Arthur Miller’s The Crucible is a true work of literary drama at its best, a tense four act theatre experience that is quite gripping and eloquent with occasional blistering dialogue and heartfelt moments that are quite transportive.
The setting is 1692 in woodsy and agricultural Massachusetts Bay where a passively aggressive divided colony is at each other’s throats. The only unifying factor that keeps Miller’s wobbly Puritans together is work and the church; they go hand-in-hand. And when one equation is missing from the whole, the horns of the characters slowly begin to spike up, and Hell and Satan are more present than they themselves even realize.
The Puritans, who live a life of uncompromising religiosity based solely on the Good Book, the Bible, are subjected to unpredictably brutal attacks from the natives who are an ever-present enemy and who stealthy lurk in the outer fringes of their community. They are an unspoken yet known danger, a forceful essence that can and will absolutely strike terror. As with the natives, there are a myriad of other unspoken causal issues that Miller doesn’t address in respects to the witchcraft nightmare, but those are matters that are to be understood beforehand. Amidst all this, there is heated animosity between Salem Village and Salem Town, two warring factions who are locked against each other. At the play’s beginning, there is already a strained air as suspicion mounts and accusations fly, for misfortune simply does not happen to those who are devout. There must be a manifestation of the dark supernatural involved: incantations, diabolical covenants, ritual dancing and specters of an odious sort. With the heavy pall in the air, it is not simply one or two characters who convey the story of the play but many, albeit they are in a more supporting capacity. And while the complaints of the accusers are directed towards those who are deemed to not have lived a Gospel life, their malcontent, though blended with theology and the paranormal, shows a deeper hatred that is more of an earthly realm. The primary focus really centers on John and Elizabeth Proctor as well as a grouping of others who hold any caliber of economic and political sway but who are not fully conformed and aligned with the community at large.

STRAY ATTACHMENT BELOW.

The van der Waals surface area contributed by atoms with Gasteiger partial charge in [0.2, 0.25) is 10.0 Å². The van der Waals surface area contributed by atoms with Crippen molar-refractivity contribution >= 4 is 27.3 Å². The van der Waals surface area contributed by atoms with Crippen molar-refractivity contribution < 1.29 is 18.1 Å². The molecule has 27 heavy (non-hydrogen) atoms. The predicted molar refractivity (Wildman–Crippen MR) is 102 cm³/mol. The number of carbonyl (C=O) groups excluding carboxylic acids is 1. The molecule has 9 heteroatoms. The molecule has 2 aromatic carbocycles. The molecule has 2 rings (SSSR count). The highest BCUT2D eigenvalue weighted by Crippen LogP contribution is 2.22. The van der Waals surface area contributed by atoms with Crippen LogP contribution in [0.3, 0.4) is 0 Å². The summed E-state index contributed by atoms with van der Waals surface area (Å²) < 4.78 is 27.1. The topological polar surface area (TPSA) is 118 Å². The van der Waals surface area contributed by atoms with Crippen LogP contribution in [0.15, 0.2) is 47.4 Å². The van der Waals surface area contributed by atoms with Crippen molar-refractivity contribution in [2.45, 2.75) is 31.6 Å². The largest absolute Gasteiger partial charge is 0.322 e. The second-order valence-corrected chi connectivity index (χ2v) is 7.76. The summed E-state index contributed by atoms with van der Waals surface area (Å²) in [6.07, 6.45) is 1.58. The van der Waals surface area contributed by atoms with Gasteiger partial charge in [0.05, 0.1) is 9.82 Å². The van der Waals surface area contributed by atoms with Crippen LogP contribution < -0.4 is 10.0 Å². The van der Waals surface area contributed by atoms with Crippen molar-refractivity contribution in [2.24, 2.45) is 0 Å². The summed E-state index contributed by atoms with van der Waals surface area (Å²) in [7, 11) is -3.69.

On the surface, The Crucible reads like just a stellar story about witchcraft and of the primitive thinking of our New England ancestors who were genuinely afraid of being caught up in the Devil’s snare. On that front, it is great campfire storytelling. But, when one delves deeper into the ethos of individuality versus another group’s inherent philosophical belief that communal living is the supreme, and there is a clash between the two ideologies (the successes versus the failures), can reason prevail? Sadly, The Crucible tells us that more-often-than-not, that is the least likely scenario that will arise. Arthur Miller, while pointing out the obvious, does a fantastic job of honing in on that very specific point. If there is not a physical death that arises, as in the Salem cases, then there is an economic and career death, as was manifested in Miller’s own time during the era of McCarthyism and of naming names. What will people be liable to do if they don’t get their own way? And what would the ramifications be for those who disobey and do not “adjust” their inner thinking to that of everyone else’s? Miller, while not the first one to do so, puts forth examples of the past to help us address issues of the present. The drama of The Crucible is an extreme case. And yet, it is true nonetheless. However, it is not always an either/or scenario. Rather it is an intermixture of the two that make a society function, a marrying of the conformity and of the independence. Superb play. Highly recommended.
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